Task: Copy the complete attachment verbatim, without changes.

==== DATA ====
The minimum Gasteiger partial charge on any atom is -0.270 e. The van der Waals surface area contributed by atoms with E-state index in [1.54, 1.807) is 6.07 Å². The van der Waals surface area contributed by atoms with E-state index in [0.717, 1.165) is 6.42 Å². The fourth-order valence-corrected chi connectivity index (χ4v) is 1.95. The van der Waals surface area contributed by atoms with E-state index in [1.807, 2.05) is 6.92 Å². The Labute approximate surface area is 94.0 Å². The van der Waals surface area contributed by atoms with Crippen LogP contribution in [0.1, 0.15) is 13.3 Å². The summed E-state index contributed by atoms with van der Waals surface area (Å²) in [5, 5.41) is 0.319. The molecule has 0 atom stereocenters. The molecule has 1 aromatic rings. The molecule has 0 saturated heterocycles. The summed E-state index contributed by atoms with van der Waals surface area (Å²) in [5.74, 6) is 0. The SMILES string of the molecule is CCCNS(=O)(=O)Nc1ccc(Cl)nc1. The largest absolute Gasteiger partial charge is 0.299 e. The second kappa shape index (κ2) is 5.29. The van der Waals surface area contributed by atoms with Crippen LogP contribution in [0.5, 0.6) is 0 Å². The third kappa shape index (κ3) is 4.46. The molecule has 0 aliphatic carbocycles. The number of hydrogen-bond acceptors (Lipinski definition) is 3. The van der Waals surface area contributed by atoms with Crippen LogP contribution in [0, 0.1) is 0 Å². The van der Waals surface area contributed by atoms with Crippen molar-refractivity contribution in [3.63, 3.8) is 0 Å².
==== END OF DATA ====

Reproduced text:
The minimum Gasteiger partial charge on any atom is -0.270 e. The van der Waals surface area contributed by atoms with E-state index in [1.54, 1.807) is 6.07 Å². The van der Waals surface area contributed by atoms with E-state index in [0.717, 1.165) is 6.42 Å². The fourth-order valence-corrected chi connectivity index (χ4v) is 1.95. The van der Waals surface area contributed by atoms with E-state index in [1.807, 2.05) is 6.92 Å². The Labute approximate surface area is 94.0 Å². The van der Waals surface area contributed by atoms with Crippen LogP contribution in [0.1, 0.15) is 13.3 Å². The summed E-state index contributed by atoms with van der Waals surface area (Å²) in [5, 5.41) is 0.319. The molecule has 0 atom stereocenters. The molecule has 1 aromatic rings. The molecule has 0 saturated heterocycles. The summed E-state index contributed by atoms with van der Waals surface area (Å²) in [5.74, 6) is 0. The SMILES string of the molecule is CCCNS(=O)(=O)Nc1ccc(Cl)nc1. The largest absolute Gasteiger partial charge is 0.299 e. The second kappa shape index (κ2) is 5.29. The van der Waals surface area contributed by atoms with Crippen LogP contribution in [0.5, 0.6) is 0 Å². The third kappa shape index (κ3) is 4.46. The molecule has 0 aliphatic carbocycles. The number of hydrogen-bond acceptors (Lipinski definition) is 3. The van der Waals surface area contributed by atoms with Crippen LogP contribution in [0, 0.1) is 0 Å². The van der Waals surface area contributed by atoms with Crippen molar-refractivity contribution in [3.63, 3.8) is 0 Å².